Dominican Republic 1965

Canto to Jacques and the Rest
by Juan José Ayuso

Written: 1965;
Source: Pueblo, sangre y canto. Santo Domingo, República Dominicana: Frente Cultural, 1965. 13-14;
Translated: for by Amaury Rodriguez and Raj Chetty, 2016.

Translator’s note: This poem first appeared in Pueblo, sangre y canto, published by the Frente Cultural (Cultural Front) on July of 1965. The poem highlights the role of working class women and men during the 1965 revolution in Santo Domingo, and pays homage to Jacques Viau Renaud, a poet and revolutionary martyr. In commemoration of the 51st anniversary of the revolt, we dedicate this translation to all the women, Haitian combatants and internationalist fighters who sacrificed their lives in the name of freedom in the streets of Santo Domingo.

We thank Juan José Ayuso for granting us permission to translate this poem.

         Jacques Viau passes, mounted on a star
alongside the helicopters across the invaded sky.
Mounted on a star Jacques Viau crosses
the sky of his nation toward the East
arriving from his nation in the West.

         Alongside Jacques, too, go others we know,
And others we don’t.
Alongside Jacques a unit of cavalrymen
astride Dominican stars
astride Haitian stars
and Spanish ones,
astride French stars
and Italian.

A company of horsemen
among the helicopters in the invaded sky.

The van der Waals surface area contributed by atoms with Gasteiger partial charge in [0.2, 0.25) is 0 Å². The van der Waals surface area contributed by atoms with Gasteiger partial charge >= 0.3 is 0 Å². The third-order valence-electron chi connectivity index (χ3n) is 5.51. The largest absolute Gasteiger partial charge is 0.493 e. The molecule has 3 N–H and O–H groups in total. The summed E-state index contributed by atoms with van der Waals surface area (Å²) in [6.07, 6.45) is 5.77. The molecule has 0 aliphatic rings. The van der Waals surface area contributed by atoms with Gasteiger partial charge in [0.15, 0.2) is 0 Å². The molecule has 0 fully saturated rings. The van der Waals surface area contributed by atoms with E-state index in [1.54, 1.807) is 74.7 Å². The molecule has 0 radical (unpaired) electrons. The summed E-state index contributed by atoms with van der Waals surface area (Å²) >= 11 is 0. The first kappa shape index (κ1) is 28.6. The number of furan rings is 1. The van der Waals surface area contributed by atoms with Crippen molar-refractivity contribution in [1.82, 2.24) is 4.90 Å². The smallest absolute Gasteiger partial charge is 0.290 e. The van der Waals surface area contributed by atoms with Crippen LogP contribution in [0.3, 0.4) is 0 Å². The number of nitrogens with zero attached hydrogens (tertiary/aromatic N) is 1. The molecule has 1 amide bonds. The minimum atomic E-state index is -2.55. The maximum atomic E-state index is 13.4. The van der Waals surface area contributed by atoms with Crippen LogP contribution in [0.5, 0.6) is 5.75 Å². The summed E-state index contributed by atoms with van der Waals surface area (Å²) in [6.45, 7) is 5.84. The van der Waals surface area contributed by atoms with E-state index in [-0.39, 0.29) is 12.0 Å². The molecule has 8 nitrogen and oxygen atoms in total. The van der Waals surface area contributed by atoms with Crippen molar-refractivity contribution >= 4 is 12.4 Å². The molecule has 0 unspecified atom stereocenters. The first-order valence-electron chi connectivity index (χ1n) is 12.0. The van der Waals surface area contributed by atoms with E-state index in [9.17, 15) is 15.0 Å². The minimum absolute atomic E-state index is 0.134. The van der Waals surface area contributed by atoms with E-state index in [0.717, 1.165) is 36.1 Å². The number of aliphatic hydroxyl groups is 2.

(Below are the tombs
and the ruins.
Below is the silence turning into roar)

         Alongside Jacques Viau:
Fernández Amarillo
Juan Miguel Verde-y-Negro, Jiménez y Morillo,
Luis Reyes Transparente y Yolanda,
The Frenchman, red-white, and blue as heaven,
Capocci, white-green, with the blood of the people.

         Alongside Jacques are others we know,
And others we don’t.
It is a multitude, very long and very bitter,
of men who are more than men, astride stars
crossing forever among helicopters.

         But Jacques is leading.
His song is leading. His legs spared from mutilation
All of him leading
among helicopters
mounted on a star,
opening a clear furrow to give space for the dream.

         Jacques Viau passes, mounted on a star
and below no one sleeps,
not even children.
And below no one sleeps.
All are awake.

All watch Jacques cross toward the East
across the sky,
the earth
and man,
among the helicopters.